Can medical marijuana really help ease the symptoms of Post-traumatic
Stress Disorder (PTSD)? New neurological
research suggests that it
can. A clinical study published in the journal
Psychoneuroendocrinology presented evidence that patients with changes
in their brain chemistry caused by PTSD have responded positively to
treatments with cannabis.
Conducted by researchers at the University of Haifa in Israel, this
study suggests that medical marijuana can have beneficial effects on
both mental and physical reactions to trauma due to the presence of
cannabinoids. Two areas of the brain, the cannabinoid and glucocorticoid
systems, are essential in resolving damage to the brain due to emotional
The National Institute of Mental Health defines
as a condition that "develops after a terrifying ordeal that involved
physical harm or the threat of physical harm." Although it may originate
from a terrifying event, it can also stem from the frightening
experiences of loved ones or even strangers.
Media coverage of PTSD in the wake of several extended US wars around
the globe has increased public awareness of the condition. The US
Department of Veteran Affairs estimates that around eight percent of the
US population will experience
at some point during their lives. That risk factor is slightly higher
for women (10 percent) and slightly lower for men (4 percent).
The three main symptoms of the disorder are:
- Re-experiencing the traumatic event through nightmares or
- Avoidance of all things that relate to the incident or social
contact all together
- An overly developed startle response (hyperarousal) accompanied by
insomnia or sudden outbursts of rage.
It’s important to recognize that people of all ages can suffer from
PTSD. Those with a higher risk factor includes war veterans, victims of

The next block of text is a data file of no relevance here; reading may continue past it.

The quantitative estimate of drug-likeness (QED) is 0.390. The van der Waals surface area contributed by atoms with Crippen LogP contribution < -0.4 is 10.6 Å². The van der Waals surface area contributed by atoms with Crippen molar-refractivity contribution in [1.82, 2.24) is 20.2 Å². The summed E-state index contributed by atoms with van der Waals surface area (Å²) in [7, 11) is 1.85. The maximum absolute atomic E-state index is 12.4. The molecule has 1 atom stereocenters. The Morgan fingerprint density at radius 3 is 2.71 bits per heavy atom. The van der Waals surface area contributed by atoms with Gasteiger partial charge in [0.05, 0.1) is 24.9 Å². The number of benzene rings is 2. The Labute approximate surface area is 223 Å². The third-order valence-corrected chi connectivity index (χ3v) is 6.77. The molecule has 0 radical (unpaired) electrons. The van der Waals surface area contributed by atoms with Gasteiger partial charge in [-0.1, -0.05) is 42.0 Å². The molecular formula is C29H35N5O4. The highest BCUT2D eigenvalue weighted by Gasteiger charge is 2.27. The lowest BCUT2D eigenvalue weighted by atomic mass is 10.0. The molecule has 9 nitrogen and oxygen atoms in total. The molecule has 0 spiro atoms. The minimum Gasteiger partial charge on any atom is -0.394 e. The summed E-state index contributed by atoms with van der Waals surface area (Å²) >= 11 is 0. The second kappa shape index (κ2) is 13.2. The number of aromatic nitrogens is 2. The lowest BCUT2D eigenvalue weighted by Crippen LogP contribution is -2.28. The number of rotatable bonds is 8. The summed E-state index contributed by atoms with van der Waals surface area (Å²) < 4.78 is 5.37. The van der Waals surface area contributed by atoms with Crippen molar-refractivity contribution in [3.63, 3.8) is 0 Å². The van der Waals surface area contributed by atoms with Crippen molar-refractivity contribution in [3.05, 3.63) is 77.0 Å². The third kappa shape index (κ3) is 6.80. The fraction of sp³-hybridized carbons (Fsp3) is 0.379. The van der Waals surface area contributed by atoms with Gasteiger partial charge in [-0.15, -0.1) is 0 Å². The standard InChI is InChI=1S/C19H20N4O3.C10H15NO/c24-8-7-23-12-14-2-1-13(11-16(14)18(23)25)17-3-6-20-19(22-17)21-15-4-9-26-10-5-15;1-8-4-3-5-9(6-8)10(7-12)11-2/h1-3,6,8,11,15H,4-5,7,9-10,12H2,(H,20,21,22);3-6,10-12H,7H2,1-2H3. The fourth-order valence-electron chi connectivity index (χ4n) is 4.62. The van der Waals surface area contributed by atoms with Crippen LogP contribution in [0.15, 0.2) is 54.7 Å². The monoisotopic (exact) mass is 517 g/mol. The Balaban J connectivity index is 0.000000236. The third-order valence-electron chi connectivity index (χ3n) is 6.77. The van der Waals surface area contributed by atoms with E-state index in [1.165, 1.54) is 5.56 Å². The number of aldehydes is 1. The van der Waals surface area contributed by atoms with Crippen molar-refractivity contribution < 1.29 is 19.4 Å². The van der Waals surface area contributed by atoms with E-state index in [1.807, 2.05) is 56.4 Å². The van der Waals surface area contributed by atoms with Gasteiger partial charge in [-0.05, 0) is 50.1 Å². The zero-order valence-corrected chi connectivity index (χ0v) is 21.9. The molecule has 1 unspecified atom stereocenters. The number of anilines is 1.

physical and sexual assault, those who have been mentally or physically
abused, survivors of natural disasters, first responders, and anyone
involved in a life-threatening event.
PTSD is often treated with pharmaceutical anti-depressants and
anti-anxiety medications like Prazosin, an anti-hypertensive drug that
eases insomnia and nightmares. However, these have been shown to have
including nausea, low blood pressure and headaches.
Medical marijuana, rather than traditional medication, is seen as a
safer route for delivering cannabinoids to the troubled areas of the
brain for those who suffer from PTSD. Medical research from Tufts
found that trauma to the region of the brain called the amygdala is
primary responsible for the symptoms of PTSD. In another recent study
from the University of Michigan, researchers found that cannabinoids
can help repair abnormally
functioning brain systems, as well as inhibit inappropriate responses
like anxiety disorders, PTSD, panic attacks and phobias.
The research on cannabis as a powerful tool to help those suffering from
trauma is an example of modern medical science that supports the ancient
practices of traditional healers all over the world. For centuries,
marijuana has been prescribed to help people recover after traumatic